Please Stop Telling Me To ‘Get Over It’—Depression Doesn’t Work Like That


Depression is a crippler; it latches onto me and sucks all of the life out of me.

However, while I’m understandably drained, my bills, my son and life in general need to be attended to. But what am I supposed to do when I can’t go on because of depression?

A lot of times, I am told to push past my feelings and ignore the depression as if it’s not there. But for people like me who are affected severely by depression, I often can’t just go on or ignore the depression.

It’s almost like my body has been cemented to the bed or to the couch. I can’t move, I can’t eat, I can’t sleep, I can’t even shower. Everything is hard to do when I’m depressed.

I have to mentally map out the steps I plan to take to execute a task. When I finally plan it out, it can take me hours to prepare myself to get up and do it. It could be something as simple as getting up and picking my clothes up off the floor. It’s just too much at that moment.

Sadly, there are more times than none when I can’t actually do what I’ve prepared myself to do. And the guilt that comes along with that is unimaginable.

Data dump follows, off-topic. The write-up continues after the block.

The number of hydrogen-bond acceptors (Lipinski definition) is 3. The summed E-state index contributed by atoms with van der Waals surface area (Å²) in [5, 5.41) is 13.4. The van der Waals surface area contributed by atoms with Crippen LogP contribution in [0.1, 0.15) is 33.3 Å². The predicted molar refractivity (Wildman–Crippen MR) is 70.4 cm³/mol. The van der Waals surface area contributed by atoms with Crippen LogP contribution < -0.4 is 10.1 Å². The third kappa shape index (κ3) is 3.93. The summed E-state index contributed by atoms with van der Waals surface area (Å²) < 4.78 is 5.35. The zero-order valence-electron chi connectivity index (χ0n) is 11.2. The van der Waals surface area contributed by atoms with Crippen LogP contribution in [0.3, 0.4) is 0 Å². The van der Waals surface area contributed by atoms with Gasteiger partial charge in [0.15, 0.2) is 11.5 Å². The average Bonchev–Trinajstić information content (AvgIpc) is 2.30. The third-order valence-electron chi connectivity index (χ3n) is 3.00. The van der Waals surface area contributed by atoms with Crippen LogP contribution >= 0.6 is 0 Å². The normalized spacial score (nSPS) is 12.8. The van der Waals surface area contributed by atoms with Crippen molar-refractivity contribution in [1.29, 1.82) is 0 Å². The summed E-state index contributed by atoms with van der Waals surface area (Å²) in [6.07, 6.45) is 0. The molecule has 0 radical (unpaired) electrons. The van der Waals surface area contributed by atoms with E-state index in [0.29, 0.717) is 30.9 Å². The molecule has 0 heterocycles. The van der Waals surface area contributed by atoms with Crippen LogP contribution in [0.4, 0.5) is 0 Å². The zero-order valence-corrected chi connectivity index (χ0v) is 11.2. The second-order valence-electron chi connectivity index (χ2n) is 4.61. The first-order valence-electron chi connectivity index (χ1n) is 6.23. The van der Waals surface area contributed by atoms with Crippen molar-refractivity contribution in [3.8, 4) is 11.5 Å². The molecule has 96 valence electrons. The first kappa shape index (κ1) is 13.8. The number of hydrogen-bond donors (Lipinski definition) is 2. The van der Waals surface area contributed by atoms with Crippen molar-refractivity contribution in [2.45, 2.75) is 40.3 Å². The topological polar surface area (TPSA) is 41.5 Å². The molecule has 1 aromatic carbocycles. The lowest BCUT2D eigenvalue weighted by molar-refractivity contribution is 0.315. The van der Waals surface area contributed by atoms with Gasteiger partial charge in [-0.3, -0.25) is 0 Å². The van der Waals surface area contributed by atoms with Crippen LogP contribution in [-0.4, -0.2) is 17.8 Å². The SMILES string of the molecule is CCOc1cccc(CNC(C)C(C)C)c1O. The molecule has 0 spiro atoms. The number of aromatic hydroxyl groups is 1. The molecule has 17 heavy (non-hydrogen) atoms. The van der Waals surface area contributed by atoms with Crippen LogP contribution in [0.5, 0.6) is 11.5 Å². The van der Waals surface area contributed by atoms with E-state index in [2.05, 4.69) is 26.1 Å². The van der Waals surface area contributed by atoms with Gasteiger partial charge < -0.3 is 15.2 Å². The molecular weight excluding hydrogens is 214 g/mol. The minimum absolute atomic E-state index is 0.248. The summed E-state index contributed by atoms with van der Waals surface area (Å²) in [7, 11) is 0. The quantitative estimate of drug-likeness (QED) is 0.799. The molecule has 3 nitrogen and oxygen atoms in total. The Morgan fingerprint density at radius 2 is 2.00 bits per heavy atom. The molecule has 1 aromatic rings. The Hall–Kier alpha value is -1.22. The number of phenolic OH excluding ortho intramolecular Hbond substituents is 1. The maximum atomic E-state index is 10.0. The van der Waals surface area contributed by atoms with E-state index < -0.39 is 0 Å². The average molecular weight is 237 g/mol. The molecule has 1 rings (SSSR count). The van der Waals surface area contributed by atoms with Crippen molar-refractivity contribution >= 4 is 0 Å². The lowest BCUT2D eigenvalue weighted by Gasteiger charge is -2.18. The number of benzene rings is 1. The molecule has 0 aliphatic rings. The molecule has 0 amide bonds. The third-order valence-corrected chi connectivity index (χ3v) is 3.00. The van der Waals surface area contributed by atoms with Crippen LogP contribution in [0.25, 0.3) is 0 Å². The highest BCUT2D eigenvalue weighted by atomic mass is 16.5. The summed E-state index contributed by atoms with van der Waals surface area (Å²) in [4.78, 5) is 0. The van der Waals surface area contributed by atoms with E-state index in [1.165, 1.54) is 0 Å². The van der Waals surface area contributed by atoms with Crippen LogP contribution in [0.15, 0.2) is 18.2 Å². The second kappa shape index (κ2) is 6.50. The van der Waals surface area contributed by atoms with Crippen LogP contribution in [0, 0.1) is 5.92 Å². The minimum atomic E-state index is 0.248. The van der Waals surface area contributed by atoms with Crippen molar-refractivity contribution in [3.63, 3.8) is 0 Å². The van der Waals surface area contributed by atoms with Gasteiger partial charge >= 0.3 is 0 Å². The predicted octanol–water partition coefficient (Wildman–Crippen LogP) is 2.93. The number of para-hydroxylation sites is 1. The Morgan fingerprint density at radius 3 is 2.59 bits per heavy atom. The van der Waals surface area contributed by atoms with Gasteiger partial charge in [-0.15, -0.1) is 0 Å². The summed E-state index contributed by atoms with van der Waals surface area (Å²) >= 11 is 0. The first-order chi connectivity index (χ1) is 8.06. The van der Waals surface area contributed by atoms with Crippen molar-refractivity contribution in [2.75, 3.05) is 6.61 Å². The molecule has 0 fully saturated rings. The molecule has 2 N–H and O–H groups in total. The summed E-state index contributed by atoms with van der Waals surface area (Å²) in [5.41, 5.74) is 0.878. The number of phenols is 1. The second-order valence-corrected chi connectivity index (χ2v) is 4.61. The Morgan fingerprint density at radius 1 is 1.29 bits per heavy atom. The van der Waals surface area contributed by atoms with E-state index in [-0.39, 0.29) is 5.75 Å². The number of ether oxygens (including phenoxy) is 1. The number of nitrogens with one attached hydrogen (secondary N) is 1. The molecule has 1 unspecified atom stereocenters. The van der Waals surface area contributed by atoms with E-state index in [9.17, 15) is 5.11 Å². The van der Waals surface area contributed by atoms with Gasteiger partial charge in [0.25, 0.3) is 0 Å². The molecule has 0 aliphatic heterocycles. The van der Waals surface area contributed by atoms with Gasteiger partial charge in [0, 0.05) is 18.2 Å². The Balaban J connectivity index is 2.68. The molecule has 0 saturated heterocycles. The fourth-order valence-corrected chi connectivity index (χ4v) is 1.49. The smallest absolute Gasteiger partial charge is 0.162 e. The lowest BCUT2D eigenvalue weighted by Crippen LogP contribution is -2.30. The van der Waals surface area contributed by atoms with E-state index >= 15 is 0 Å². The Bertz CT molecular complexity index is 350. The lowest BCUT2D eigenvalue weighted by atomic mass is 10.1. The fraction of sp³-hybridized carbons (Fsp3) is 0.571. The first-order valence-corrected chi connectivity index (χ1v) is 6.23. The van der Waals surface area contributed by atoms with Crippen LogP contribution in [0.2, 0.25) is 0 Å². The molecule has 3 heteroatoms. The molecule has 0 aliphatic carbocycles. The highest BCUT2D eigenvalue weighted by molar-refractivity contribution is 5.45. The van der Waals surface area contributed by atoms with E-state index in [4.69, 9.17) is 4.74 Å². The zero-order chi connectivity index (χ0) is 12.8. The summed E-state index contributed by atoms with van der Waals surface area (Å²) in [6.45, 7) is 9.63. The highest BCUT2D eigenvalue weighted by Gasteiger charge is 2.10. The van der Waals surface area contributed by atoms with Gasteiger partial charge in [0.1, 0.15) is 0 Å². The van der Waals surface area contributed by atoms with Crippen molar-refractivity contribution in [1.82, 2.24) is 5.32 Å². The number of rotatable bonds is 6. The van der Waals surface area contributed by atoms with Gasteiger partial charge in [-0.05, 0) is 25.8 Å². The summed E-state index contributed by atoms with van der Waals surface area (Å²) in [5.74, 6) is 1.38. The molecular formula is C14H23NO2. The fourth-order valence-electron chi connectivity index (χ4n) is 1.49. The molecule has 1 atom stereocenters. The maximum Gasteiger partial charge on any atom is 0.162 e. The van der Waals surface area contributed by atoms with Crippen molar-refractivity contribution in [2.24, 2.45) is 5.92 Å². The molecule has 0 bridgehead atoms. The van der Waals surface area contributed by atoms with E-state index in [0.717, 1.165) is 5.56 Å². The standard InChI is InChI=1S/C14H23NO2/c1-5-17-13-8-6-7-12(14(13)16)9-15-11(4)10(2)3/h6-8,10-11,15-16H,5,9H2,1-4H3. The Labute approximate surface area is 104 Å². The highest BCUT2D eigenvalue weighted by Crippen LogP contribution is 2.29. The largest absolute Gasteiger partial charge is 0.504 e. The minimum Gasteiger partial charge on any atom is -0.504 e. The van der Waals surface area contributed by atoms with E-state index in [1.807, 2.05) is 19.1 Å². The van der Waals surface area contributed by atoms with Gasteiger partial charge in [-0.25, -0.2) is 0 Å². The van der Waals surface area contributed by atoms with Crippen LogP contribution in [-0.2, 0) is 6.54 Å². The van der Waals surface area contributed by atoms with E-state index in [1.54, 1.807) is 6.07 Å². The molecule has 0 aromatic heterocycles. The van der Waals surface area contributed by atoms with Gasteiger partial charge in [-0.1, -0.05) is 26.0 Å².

I’m not the only one who is impacted in this way by depression. There are millions of disabled adults all over the world who can’t work jobs due to this debilitating disease. Being transparent, I am a part of that category of disabled millions. I tried as long as I could to fight it, to overcome it. But it never leaves me. So I have to accept this is where I am in life right now.

So the next time you hear a depressed person say they can’t come, that they are tired, that they are too depressed, please show some compassion. It’s OK to motivate a person who is depressed if that’s what they need. But understand this: We know our limitations.

And sometimes, that means we can’t just “get up and get moving.”

This story was published on The Mighty, a platform for people facing health challenges to share their stories and connect.